Attempts have been made since the Warner Bros shorts shut up shop; with the PC obsessed/Sue-happy world we now live in, it is an impossible feat. Evening modern day classics like The Simpsons, King of the Hill, and Family Guy owe their push the boundary ways to Bugs and company, but, in this reviewer’s mind, even they haven’t come close yet.

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Looney Tunes Platinum Collection: Volume 1 - blu-ray reviewMPAA Rating: G for General audiences.
Runtime:
357 mins.
Director
: Tex Avery; Bob Clampett; Friz Freleng; Hugh Harman; Rudolph Ising; Chuck Jones; Robert McKimson; Frank Tashlin
Stories: Warren Foster; Tedd Pierce; Michael Maltese
Cast: Various
Genre
: Animated
Tagline:
That's All Folks!
Memorable Movie Quote: "What's up, Doc?"
Distributor:
Warner Bros.
Official Site:
Release Date:
1936-1966
DVD/Blu-ray Release Date:
November 15, 2012

Synopsis:

{2jtab: Blu-ray Review}

Looney Tunes Platinum Collection: Volume 1 - blu-ray review

Component Grades
Movie

Blu-ray Disc

5 Stars


4 stars



Blu-ray Experience
4.5 stars

Blu-ray

Blu-ray Details:

Available on Blu-ray - November 15, 2012
Runtime: 357 mins.
Screen Formats: 1.33:1, 1.37:1, 1.38:1
Subtitles
: English SDH, French, Spanish, German SDH
Audio:
English: Dolby Digital Mono; Spanish: Dolby Digital Mono; German: Dolby Digital Mono
Discs: 50GB Blu-ray Disc; Three-disc set (3 BDs)

Warners have encased this three disc set, containing 50 shorts (not including some bonuses), in a wonderful Digi-book; thick, sturdy, foiled, attractive, and worthy of the Looney Tunes. A faithful restoration of the material contained inside means you’re seeing these cartoons at a quality never experienced, but there are some source flaws, such as pops and specks, from time to time, that the makers have decided not to clean away. Most of the cartoons featuring the stars of the franchise you can barely notice it, but some of the filler cartoons show some wear and tear. Nevertheless, the MPEG-4 AVC transfer is a revelation on Blu-ray, and, coupled with the content itself, easily builds anticipation for the next release. Even though you may have seen these cartoons a thousand times, you really haven’t until you’ve seen this. Audio retains a faithful, if cleaned up, Dolby Digital mono track; your speakers won’t be taxed, but there is suitable delineation between voices, sound effects and music, and a noticeable reduction in noise from previous DVD releases. Special features focus a lot on the legendary Charles M. (Chuck) Jones, one of the legends behind most of Warner’s revered classics. There are tonnes of documentaries dedicated to him, and rightly so.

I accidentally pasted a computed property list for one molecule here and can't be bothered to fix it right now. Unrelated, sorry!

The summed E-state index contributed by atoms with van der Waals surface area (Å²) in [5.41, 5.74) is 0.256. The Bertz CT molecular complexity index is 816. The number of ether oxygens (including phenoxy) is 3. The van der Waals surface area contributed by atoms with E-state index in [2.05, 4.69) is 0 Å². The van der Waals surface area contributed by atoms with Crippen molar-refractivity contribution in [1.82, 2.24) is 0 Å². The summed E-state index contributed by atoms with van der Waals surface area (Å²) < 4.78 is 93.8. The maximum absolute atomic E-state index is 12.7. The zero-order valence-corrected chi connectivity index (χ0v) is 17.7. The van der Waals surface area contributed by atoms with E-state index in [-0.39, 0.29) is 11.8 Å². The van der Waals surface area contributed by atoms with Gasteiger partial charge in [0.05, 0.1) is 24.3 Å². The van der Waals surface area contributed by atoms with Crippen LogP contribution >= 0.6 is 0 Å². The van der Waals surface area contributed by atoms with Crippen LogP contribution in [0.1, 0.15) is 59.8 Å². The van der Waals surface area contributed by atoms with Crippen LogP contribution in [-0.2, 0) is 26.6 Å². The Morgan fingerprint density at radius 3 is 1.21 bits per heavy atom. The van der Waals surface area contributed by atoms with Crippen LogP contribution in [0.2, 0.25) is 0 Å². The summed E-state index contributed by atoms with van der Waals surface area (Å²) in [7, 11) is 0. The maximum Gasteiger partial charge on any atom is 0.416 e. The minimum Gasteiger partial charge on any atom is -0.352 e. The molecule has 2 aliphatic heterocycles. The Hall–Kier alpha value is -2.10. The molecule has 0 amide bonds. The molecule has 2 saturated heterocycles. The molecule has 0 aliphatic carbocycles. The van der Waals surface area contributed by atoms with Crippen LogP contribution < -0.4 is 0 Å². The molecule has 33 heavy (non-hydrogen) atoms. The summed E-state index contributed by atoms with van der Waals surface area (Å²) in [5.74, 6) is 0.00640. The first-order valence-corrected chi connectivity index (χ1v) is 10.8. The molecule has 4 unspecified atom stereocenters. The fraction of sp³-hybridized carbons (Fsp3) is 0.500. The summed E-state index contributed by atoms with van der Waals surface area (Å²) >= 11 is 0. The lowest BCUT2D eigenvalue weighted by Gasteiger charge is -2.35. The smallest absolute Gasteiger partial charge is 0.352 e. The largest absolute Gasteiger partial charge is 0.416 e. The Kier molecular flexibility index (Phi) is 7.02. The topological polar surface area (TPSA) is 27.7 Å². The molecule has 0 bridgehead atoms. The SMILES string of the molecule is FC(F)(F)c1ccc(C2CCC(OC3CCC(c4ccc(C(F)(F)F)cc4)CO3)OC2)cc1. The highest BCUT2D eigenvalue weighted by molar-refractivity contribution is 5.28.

Supplements:

Commentary:

  • 37 total audio commentaires - 23 on disc 1. 14 on disc 2

Special Features:

  • Alternate Audio Programs (Discs 1-2)
  • Behind the Tunes (Discs 1-2)
  • A Greeting from Chuck Jones (Disc 3, SD)
  • Documentaries (Disc 3)
  • The Animated World of Chuck Jones (Disc 3)
  • Bonus Cartoons (Disc 3)
  • How the Grinch Stole Christmas Pencil Test (Disc 3)
  • The Door (Disc 3)
  • 52-page DigiBook
  • Framed Lithograph cell
  • Collectible character glass
  • Souvenir tin sign